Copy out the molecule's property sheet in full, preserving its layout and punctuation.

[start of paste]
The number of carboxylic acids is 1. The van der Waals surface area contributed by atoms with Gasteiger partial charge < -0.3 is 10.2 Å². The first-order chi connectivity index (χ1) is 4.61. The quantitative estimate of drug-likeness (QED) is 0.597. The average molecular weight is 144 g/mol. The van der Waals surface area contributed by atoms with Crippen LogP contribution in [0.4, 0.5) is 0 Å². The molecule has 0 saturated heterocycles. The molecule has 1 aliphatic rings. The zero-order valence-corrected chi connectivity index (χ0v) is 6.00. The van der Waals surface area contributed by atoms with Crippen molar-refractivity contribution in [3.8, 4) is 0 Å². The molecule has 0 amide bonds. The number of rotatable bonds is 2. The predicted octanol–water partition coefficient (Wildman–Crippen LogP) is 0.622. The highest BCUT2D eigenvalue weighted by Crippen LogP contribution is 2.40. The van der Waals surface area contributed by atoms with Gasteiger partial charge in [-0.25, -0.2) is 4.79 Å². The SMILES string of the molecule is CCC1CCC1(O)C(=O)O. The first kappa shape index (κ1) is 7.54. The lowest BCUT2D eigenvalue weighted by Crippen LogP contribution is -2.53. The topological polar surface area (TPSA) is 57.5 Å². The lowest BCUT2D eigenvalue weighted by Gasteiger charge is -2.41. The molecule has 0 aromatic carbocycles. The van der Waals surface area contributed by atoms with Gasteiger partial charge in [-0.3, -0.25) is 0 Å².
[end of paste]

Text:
The number of carboxylic acids is 1. The van der Waals surface area contributed by atoms with Gasteiger partial charge < -0.3 is 10.2 Å². The first-order chi connectivity index (χ1) is 4.61. The quantitative estimate of drug-likeness (QED) is 0.597. The average molecular weight is 144 g/mol. The van der Waals surface area contributed by atoms with Crippen LogP contribution in [0.4, 0.5) is 0 Å². The molecule has 0 saturated heterocycles. The molecule has 1 aliphatic rings. The zero-order valence-corrected chi connectivity index (χ0v) is 6.00. The van der Waals surface area contributed by atoms with Crippen molar-refractivity contribution in [3.8, 4) is 0 Å². The molecule has 0 amide bonds. The number of rotatable bonds is 2. The predicted octanol–water partition coefficient (Wildman–Crippen LogP) is 0.622. The highest BCUT2D eigenvalue weighted by Crippen LogP contribution is 2.40. The van der Waals surface area contributed by atoms with Gasteiger partial charge in [-0.25, -0.2) is 4.79 Å². The SMILES string of the molecule is CCC1CCC1(O)C(=O)O. The first kappa shape index (κ1) is 7.54. The lowest BCUT2D eigenvalue weighted by Crippen LogP contribution is -2.53. The topological polar surface area (TPSA) is 57.5 Å². The lowest BCUT2D eigenvalue weighted by Gasteiger charge is -2.41. The molecule has 0 aromatic carbocycles. The van der Waals surface area contributed by atoms with Gasteiger partial charge in [-0.3, -0.25) is 0 Å².